So far we have received some fifty responses to the anti-gay letters published in the previous issue. To provide a brief synopsis: in issue number 20 we published an interview with Tibetan scholar Jeffrey Hopkins and excerpts from his revision of a famous text, The Tibetan Arts of Love, into a manual for gay practitioners. In issue number 21, we published a sampling of the anti-gay letters that we received, in which the Hopkins material was referred to as “trash,” “toilet paper,” “garbage.” Half a dozen people asked that their subscriptions be canceled, one writer said that “gays have no right to live in the United States,” and several letters stated that homosexuality was an inappropriate subject for a Buddhist magazine.
Then came the letters denouncing homophobia, insisting that intolerance and prejudice were “unBuddhist.” By identifying another person as “unBuddhist,” the accusers imply that they themselves are “better” Buddhists, or “true” Buddhists—a dubious tack. Open-mindedness was implied, but what struck me was that intolerance was precisely what the homophobes and the politically correct had in common.
I deplore homophobia. But I cannot say that my own views have been honed by Buddhism. I can interpret, redefine, and contextualize Buddhist teachings in ways that complement deeply held social values that I share with my family, friends, and colleagues. Yet in so doing I simply have followed the same path as homophobic and sexist Buddhists.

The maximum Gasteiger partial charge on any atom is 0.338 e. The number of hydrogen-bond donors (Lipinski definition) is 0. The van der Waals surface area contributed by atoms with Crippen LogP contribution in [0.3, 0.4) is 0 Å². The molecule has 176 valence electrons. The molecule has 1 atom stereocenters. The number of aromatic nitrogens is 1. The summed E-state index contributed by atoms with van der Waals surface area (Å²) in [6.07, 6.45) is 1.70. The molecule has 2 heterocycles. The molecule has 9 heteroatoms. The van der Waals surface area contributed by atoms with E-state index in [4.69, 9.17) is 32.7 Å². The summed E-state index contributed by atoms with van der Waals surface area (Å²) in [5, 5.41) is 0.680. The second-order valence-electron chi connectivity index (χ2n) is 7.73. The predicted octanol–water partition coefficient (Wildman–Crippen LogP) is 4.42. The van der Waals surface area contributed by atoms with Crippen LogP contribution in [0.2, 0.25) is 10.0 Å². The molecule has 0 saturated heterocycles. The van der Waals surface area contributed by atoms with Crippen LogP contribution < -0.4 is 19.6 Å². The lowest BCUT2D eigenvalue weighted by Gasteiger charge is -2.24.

What provoked the most shock in the second round of letters was not just raw bigotry, but that “they”—the homophobes—existed among “us”—the politically correct, mostly white, mostly liberal, so-called Buddhist community. The same erroneous identification of the Buddhist community has been made by liberal Buddhists, Democrat Buddhists, anti-nuclear Buddhists, Green Buddhists. There is an assumption—on the part of many white Buddhists—that they are fighting the good fight and that other Buddhists are—or should be—fighting alongside them.
But wait a second. These same politically correct Anglo-Buddhists have apparently forgotten about the Asian Buddhists and the Asian-American Buddhists, who, by and large, have not acquired a reputation for being liberal, Green, against nuclear arms, etc. And now middle-class Anglo-Buddhism harbors Republicans, National Rifle Association members, and homophobes. So what exactly is this Buddhist community that we speak of with such confidence?
The history of Buddhism in Asia does not argue for any inherent bond between Buddhism and democratic values. The association between liberalism and Buddhism in this country was forged with the first big wave of Western converts who shared a moral, political, and spiritual sensibility that embraced the counterculture and rejected the Vietnam War. Buddhism was an extension of radical experiments, not a vehicle that informed liberal thinking. With its dissemination—promoted by the energy and idealism of that first wave—Buddhism seemed to be fulfilling the glorified vision that so many Americans have had for it: its integration with American society. But all along, this assumption rested with values that support democracy, equality, and self-reliance.
And yet. This is America. Homophobic, racist, sexist America. Before American Buddhism can offer equality for all, America first has to become America. How much longer can Anglo-Americans pretend that the America of American Buddhism refers to only the best—if not the most liberal—qualities of the Land of the Free and the Home of the Brave?
Tolerance is a quality of being, it’s not a by-product of liberalism. But dharma can help cultivate ways of working with the intolerable without exacerbating prejudice, anger, and hatred.
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